North Dakota teacher prep programs need help

According to experts and an ever-growing body of research, a scientifically based reading program is the most effective way to improve literacy. But inconsistency in how teachers are prepared to teach reading has contributed to a literacy crisis in our state and across the country. We can’t expect students to learn to read if teachers leading the instruction aren’t properly prepared and supported to do so.

recent in-depth analysis of North Dakota’s elementary teacher preparation programs by the National Council on Teacher Quality (NCTQ) found that not even a third (only 29 percent) adequately address all five core components of scientifically based reading instruction — phonemic awareness, phonics, fluency, vocabulary, and comprehension. Perhaps even more concerning, 29 percent of these teacher prep programs do not adequately address any of the five components sufficiently.

While all five components interconnect and are critical to develop strong readers, “phonemic awareness helps lay the foundation for reading” and receives the least attention across programs, according to NCTQ. In fact, 71 percent of teacher prep programs in North Dakota fail to adequately address phonemic awareness. Not even half adequately address vocabulary or reading comprehension.

Additionally, teacher prep programs are struggling to provide aspiring educators opportunities to practice applying their knowledge of the reading concepts, such as through “one-on-one tutoring with a student, administering a mock assessment to fellow teacher candidates, or conducting a lesson during a field experience,” continues NCTQ.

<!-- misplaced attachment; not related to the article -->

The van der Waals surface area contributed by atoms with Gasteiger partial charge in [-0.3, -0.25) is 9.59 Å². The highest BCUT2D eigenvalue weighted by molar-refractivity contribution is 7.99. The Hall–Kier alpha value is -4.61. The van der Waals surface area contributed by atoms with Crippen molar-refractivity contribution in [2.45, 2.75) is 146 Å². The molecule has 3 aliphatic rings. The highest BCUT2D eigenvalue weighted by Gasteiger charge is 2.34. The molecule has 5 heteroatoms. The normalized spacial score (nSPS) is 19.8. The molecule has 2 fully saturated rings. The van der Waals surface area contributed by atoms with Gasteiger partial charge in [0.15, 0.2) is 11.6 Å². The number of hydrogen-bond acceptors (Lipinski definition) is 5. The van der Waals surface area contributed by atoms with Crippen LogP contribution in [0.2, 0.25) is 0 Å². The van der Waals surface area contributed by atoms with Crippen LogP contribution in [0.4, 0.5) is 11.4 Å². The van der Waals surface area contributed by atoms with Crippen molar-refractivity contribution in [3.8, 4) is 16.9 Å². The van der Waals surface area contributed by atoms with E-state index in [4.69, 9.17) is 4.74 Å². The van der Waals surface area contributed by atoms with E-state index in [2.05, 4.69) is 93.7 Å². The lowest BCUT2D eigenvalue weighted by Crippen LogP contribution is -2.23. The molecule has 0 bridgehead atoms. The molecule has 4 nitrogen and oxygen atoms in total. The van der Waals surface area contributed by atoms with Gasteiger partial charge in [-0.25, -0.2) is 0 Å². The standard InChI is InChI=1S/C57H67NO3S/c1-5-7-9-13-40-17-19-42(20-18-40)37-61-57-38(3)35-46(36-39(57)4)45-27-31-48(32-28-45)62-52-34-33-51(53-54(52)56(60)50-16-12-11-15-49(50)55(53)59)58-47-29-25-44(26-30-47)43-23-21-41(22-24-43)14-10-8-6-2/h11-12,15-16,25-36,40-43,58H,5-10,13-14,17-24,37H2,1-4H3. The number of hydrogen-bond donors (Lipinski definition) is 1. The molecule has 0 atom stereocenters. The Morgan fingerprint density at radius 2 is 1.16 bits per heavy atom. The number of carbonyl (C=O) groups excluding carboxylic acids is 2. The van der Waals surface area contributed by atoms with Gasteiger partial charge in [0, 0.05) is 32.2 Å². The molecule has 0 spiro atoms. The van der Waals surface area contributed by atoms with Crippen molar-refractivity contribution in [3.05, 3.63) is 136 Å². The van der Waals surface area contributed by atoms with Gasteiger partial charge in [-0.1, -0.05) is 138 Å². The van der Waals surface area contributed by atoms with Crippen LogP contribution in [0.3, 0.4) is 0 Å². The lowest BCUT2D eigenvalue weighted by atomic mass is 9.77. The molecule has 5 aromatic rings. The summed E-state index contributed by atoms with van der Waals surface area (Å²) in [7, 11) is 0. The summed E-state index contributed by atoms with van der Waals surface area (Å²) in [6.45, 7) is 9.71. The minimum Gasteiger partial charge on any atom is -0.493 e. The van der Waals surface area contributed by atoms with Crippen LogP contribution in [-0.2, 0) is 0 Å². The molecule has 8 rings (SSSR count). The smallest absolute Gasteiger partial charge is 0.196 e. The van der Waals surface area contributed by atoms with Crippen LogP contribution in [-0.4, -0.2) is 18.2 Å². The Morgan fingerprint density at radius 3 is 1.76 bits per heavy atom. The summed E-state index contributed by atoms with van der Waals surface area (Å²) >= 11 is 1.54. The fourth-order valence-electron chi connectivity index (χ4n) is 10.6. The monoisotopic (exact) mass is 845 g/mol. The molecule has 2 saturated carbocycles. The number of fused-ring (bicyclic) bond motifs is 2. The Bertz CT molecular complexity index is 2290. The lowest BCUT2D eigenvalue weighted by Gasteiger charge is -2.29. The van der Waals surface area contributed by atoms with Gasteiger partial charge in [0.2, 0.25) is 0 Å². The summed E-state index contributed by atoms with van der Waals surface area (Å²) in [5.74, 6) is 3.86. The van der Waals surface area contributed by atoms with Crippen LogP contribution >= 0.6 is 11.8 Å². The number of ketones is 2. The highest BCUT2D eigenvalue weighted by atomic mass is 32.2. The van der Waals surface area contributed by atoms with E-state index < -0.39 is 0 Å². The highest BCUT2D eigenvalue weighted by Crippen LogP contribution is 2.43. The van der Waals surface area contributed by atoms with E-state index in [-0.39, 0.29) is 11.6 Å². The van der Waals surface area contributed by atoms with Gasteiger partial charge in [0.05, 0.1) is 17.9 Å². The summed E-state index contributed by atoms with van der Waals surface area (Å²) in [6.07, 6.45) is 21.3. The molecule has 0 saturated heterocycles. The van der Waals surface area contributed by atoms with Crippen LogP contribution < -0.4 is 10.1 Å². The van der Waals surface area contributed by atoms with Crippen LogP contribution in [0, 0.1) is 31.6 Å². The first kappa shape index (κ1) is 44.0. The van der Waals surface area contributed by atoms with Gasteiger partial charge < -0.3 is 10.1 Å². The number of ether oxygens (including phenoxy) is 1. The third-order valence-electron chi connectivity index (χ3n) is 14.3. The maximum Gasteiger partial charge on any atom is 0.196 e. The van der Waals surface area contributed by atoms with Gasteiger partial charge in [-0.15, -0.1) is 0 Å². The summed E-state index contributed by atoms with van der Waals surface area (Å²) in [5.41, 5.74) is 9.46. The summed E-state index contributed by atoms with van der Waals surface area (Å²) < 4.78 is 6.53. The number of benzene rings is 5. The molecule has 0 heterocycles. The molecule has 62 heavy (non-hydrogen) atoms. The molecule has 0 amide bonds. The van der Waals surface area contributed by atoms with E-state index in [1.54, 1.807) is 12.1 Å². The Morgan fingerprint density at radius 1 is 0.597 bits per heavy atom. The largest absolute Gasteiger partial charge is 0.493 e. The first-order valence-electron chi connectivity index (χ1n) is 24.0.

Over half (57 percent) of North Dakota teacher prep programs fail to give their teacher candidates any opportunity to practice teaching phonemic awareness or vocabulary. The NCTQ assigned the same percentage of teacher prep programs (57 percent) an “F” grade overall on teaching reading foundations. One teacher prep program in the state, at Dickinson State University, earned an “A.”

With over half (56 percent) of North Dakota students not reading at grade level, as measured by the North Dakota State Assessment, it is clear changes are needed.

From teacher prep programs considering “how to modify existing courses to include more scientifically based reading instruction” and using high-quality materials that “cover the components of reading in sufficient depth” to school districts providing professional development opportunities for teachers already in the classroom who weren’t prepared in scientifically based reading instruction practices, there are exemplar resources from high-performing programs that provide Minnesota an array of promising practices to pull from to reduce the rate of reading failure.

It will take time, it will take dedication, and it won’t happen overnight. But given that we have had more than 50 years of research on effective literacy instruction, and yet have struggled to prioritize necessary changes, here’s a call to arms for courageous policy and education leaders willing to set clear expectations, measure progress, and promote accountability to help get literacy in North Dakota closer to where it needs to be.

Program Grades